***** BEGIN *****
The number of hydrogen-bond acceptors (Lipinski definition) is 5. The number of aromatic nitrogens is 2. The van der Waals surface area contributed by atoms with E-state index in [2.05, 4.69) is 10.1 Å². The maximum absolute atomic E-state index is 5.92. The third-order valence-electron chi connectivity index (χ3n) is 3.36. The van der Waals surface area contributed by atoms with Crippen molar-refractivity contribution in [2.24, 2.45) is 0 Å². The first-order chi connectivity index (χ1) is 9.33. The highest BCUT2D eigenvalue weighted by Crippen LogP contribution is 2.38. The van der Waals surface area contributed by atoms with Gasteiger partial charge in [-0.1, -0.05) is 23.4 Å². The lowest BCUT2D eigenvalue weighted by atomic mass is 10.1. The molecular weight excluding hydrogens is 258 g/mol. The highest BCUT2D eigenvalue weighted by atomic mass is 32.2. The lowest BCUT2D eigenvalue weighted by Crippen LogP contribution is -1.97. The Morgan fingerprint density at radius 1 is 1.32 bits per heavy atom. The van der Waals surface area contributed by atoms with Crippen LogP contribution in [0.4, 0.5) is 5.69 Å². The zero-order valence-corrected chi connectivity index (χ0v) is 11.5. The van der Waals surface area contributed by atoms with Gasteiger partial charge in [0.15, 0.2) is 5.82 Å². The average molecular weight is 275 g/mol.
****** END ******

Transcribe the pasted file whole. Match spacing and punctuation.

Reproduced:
The number of hydrogen-bond acceptors (Lipinski definition) is 5. The number of aromatic nitrogens is 2. The van der Waals surface area contributed by atoms with E-state index in [2.05, 4.69) is 10.1 Å². The maximum absolute atomic E-state index is 5.92. The third-order valence-electron chi connectivity index (χ3n) is 3.36. The van der Waals surface area contributed by atoms with Crippen molar-refractivity contribution in [2.24, 2.45) is 0 Å². The first-order chi connectivity index (χ1) is 9.33. The highest BCUT2D eigenvalue weighted by Crippen LogP contribution is 2.38. The van der Waals surface area contributed by atoms with Gasteiger partial charge in [-0.1, -0.05) is 23.4 Å². The lowest BCUT2D eigenvalue weighted by atomic mass is 10.1. The molecular weight excluding hydrogens is 258 g/mol. The highest BCUT2D eigenvalue weighted by atomic mass is 32.2. The lowest BCUT2D eigenvalue weighted by Crippen LogP contribution is -1.97. The Morgan fingerprint density at radius 1 is 1.32 bits per heavy atom. The van der Waals surface area contributed by atoms with Crippen LogP contribution in [0.4, 0.5) is 5.69 Å². The zero-order valence-corrected chi connectivity index (χ0v) is 11.5. The van der Waals surface area contributed by atoms with Gasteiger partial charge in [0.15, 0.2) is 5.82 Å². The average molecular weight is 275 g/mol.